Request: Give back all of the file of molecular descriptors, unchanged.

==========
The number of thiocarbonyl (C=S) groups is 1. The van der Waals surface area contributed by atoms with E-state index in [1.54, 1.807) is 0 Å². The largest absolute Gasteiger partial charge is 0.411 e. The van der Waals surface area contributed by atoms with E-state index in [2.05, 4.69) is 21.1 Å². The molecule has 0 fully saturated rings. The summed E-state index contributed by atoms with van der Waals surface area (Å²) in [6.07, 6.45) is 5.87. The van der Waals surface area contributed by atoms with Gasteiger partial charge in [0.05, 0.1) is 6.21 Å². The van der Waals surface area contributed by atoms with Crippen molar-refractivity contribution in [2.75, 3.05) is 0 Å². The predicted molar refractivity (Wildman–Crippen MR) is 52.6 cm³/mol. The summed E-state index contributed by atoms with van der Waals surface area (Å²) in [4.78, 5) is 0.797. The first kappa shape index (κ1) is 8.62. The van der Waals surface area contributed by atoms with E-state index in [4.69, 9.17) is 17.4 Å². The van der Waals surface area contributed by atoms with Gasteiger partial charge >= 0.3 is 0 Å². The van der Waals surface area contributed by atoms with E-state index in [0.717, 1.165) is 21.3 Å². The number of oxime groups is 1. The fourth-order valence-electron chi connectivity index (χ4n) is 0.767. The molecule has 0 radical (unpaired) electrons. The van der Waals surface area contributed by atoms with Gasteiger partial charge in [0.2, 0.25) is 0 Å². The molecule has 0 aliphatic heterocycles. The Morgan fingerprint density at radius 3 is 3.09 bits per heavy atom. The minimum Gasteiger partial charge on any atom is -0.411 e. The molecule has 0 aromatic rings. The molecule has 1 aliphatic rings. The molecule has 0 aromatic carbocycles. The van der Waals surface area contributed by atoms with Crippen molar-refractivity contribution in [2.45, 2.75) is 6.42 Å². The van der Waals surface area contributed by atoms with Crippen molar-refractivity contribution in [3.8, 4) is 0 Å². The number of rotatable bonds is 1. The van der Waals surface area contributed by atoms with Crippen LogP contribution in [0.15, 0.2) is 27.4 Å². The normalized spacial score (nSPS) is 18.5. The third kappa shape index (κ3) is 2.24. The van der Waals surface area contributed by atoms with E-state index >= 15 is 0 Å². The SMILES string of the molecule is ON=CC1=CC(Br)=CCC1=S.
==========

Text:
The number of thiocarbonyl (C=S) groups is 1. The van der Waals surface area contributed by atoms with E-state index in [1.54, 1.807) is 0 Å². The largest absolute Gasteiger partial charge is 0.411 e. The van der Waals surface area contributed by atoms with E-state index in [2.05, 4.69) is 21.1 Å². The molecule has 0 fully saturated rings. The summed E-state index contributed by atoms with van der Waals surface area (Å²) in [6.07, 6.45) is 5.87. The van der Waals surface area contributed by atoms with Gasteiger partial charge in [0.05, 0.1) is 6.21 Å². The van der Waals surface area contributed by atoms with Crippen molar-refractivity contribution in [2.75, 3.05) is 0 Å². The predicted molar refractivity (Wildman–Crippen MR) is 52.6 cm³/mol. The summed E-state index contributed by atoms with van der Waals surface area (Å²) in [4.78, 5) is 0.797. The first kappa shape index (κ1) is 8.62. The van der Waals surface area contributed by atoms with E-state index in [4.69, 9.17) is 17.4 Å². The van der Waals surface area contributed by atoms with Gasteiger partial charge >= 0.3 is 0 Å². The van der Waals surface area contributed by atoms with E-state index in [0.717, 1.165) is 21.3 Å². The number of oxime groups is 1. The fourth-order valence-electron chi connectivity index (χ4n) is 0.767. The molecule has 0 radical (unpaired) electrons. The van der Waals surface area contributed by atoms with Gasteiger partial charge in [0.2, 0.25) is 0 Å². The molecule has 0 aliphatic heterocycles. The Morgan fingerprint density at radius 3 is 3.09 bits per heavy atom. The minimum Gasteiger partial charge on any atom is -0.411 e. The molecule has 0 aromatic rings. The molecule has 1 aliphatic rings. The molecule has 0 aromatic carbocycles. The van der Waals surface area contributed by atoms with Crippen molar-refractivity contribution in [2.45, 2.75) is 6.42 Å². The van der Waals surface area contributed by atoms with Crippen molar-refractivity contribution in [3.8, 4) is 0 Å². The number of rotatable bonds is 1. The van der Waals surface area contributed by atoms with Crippen LogP contribution in [0.15, 0.2) is 27.4 Å². The normalized spacial score (nSPS) is 18.5. The third kappa shape index (κ3) is 2.24. The van der Waals surface area contributed by atoms with E-state index >= 15 is 0 Å². The SMILES string of the molecule is ON=CC1=CC(Br)=CCC1=S.